Although there will be no reception during our opening weekend, the artist will be present on Saturday, June 5th. Masks are required. Occupancy remains limited due to Covid-19 related precautions; priority will be given to those with appointments. You are welcome to come by without an appointment, but be prepared to wait outside if the Gallery's occupancy is full.
Goldfinch is happy to announce our second solo show with Meghan Borah, Polite Company. The exhibition opens on Saturday, June 5th and is on view in Gallery 1 through Saturday, July 17th.
Polite Company features new paintings and works on paper, all created in 2020 and 2021, during the solitary period of quarantine. The exhibition's title phrase, says Borah, "grew from my ongoing fascination with authentic versus performative relationships. I felt the extra weight of this in isolation, when situations that would require being 'polite' were eliminated from daily life."
Noting that her painting of dancers at the beloved and now-shuttered Danny's Tavern stemmed from Borah's personal reflections and "longing for intimate moments dancing with friends, [while at the same time] not missing the social anxieties that go along with performatively dancing next to strangers," the Chicago-based painter says she strives to create "scenes that can be read as either/or/both, blurring the lines between intimate and awkward." In Borah's painted scenarios, two girls on a horse might be interpreted as a pair of lovers on a journey, yet their gazes, aimed outward towards the viewer, also suggest a self-conscious awareness that their intimacy is very much on public view.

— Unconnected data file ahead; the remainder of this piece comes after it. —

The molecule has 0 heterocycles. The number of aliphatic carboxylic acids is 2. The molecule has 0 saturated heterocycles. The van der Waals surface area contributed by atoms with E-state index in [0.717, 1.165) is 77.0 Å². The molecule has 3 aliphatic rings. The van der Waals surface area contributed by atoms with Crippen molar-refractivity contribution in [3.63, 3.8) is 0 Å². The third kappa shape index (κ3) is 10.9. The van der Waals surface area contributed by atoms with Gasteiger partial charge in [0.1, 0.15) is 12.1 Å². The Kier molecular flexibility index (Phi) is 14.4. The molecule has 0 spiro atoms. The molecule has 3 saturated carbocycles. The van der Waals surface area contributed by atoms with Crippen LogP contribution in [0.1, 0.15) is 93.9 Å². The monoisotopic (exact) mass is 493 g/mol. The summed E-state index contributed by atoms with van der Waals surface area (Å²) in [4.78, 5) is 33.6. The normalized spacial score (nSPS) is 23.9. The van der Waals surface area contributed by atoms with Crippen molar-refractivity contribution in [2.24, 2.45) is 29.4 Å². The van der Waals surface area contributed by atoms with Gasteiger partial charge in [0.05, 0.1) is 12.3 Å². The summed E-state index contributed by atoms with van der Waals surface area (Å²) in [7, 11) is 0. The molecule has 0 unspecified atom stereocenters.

Borah never limits herself to one medium but instead aims to create surfaces that shimmer slightly (through the addition of glass beads, for example), or have a faded quality (through her use of chalk and distemper)--sheens and textures that evoke fabrics like silk or denim. Indeed, the floral patterns and rich surface qualities of textiles have long served as an inspiration for Borah's compositions and surface applications.
Borah cites the artist, poet and muse Marie Laurencin (1883-1956) as a painter whose work she returns to frequently. For a time, Laurencin served as the independent-minded muse of Guillaume Apollinaire and was the among the only female artists associated with the Section D'Or and Cubist group. Her paintings, with their centering of female figures engaged in activities of leisure, beautification, and nature forays, were in their time derided as mere "women's art" due to their pastel palette, unapologetically decorative aesthetic, and celebration of simple, pretty things like flower bouquets, flowing scarves, woodland idylls and the freedom of riding on horseback.
Misunderstood in their own moment, Laurencin's paintings emphasized the value of a feminine interiority that, if viewed from today's fresh perspectives on gender fluidity, can be claimed and inhabited by anyone who finds and sees themselves in it. This is where Meghan Borah's femme-centric paintings connect back to and expand upon Laurencin's female-oriented cosmos. While Borah's "girls" tend to be feminine-presenting, their abstracted, angular limbs and features, heavy platform boots, and--let's not forget--refusal to smile on command, especially while being looked at, resonate with feminism's insistence that our bodies belong to ourselves and no one else, and we should revel and take pleasure in them, adorn them as we wish, and share them with others if and as we choose.